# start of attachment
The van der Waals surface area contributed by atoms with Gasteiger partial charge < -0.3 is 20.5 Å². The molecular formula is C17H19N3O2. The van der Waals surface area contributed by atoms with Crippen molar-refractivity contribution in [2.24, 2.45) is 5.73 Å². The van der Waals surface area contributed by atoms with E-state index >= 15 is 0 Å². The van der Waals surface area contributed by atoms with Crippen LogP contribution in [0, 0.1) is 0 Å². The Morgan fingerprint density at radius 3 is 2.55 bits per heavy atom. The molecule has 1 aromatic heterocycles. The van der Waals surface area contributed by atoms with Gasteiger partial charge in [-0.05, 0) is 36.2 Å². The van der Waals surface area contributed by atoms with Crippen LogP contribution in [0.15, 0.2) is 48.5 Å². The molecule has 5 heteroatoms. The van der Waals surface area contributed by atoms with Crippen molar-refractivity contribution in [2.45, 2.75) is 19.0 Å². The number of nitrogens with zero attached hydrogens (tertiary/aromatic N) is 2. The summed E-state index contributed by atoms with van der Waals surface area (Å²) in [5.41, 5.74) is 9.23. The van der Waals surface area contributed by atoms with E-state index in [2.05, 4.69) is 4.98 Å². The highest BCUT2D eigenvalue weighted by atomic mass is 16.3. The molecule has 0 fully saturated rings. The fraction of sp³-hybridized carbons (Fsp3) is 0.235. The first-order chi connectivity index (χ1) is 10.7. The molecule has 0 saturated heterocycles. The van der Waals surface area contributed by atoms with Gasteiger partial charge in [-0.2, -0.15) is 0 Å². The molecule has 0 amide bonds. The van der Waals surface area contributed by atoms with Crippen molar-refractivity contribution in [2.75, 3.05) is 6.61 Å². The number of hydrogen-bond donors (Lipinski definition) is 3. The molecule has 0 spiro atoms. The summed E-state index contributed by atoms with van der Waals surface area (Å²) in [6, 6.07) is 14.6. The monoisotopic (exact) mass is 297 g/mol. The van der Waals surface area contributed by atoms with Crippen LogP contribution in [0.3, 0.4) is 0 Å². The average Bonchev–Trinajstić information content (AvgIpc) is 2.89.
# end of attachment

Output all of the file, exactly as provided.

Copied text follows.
The van der Waals surface area contributed by atoms with Gasteiger partial charge < -0.3 is 20.5 Å². The molecular formula is C17H19N3O2. The van der Waals surface area contributed by atoms with Crippen molar-refractivity contribution in [2.24, 2.45) is 5.73 Å². The van der Waals surface area contributed by atoms with E-state index >= 15 is 0 Å². The van der Waals surface area contributed by atoms with Crippen LogP contribution in [0, 0.1) is 0 Å². The Morgan fingerprint density at radius 3 is 2.55 bits per heavy atom. The molecule has 1 aromatic heterocycles. The van der Waals surface area contributed by atoms with Gasteiger partial charge in [-0.05, 0) is 36.2 Å². The van der Waals surface area contributed by atoms with Crippen LogP contribution in [0.15, 0.2) is 48.5 Å². The molecule has 5 heteroatoms. The van der Waals surface area contributed by atoms with Crippen molar-refractivity contribution in [2.45, 2.75) is 19.0 Å². The number of nitrogens with zero attached hydrogens (tertiary/aromatic N) is 2. The summed E-state index contributed by atoms with van der Waals surface area (Å²) in [5.41, 5.74) is 9.23. The van der Waals surface area contributed by atoms with E-state index in [2.05, 4.69) is 4.98 Å². The highest BCUT2D eigenvalue weighted by atomic mass is 16.3. The molecule has 0 fully saturated rings. The fraction of sp³-hybridized carbons (Fsp3) is 0.235. The first-order chi connectivity index (χ1) is 10.7. The molecule has 0 saturated heterocycles. The van der Waals surface area contributed by atoms with Gasteiger partial charge in [-0.2, -0.15) is 0 Å². The molecule has 0 amide bonds. The van der Waals surface area contributed by atoms with Crippen molar-refractivity contribution in [2.75, 3.05) is 6.61 Å². The number of hydrogen-bond donors (Lipinski definition) is 3. The molecule has 0 spiro atoms. The summed E-state index contributed by atoms with van der Waals surface area (Å²) in [6, 6.07) is 14.6. The monoisotopic (exact) mass is 297 g/mol. The van der Waals surface area contributed by atoms with Crippen LogP contribution in [0.3, 0.4) is 0 Å². The average Bonchev–Trinajstić information content (AvgIpc) is 2.89.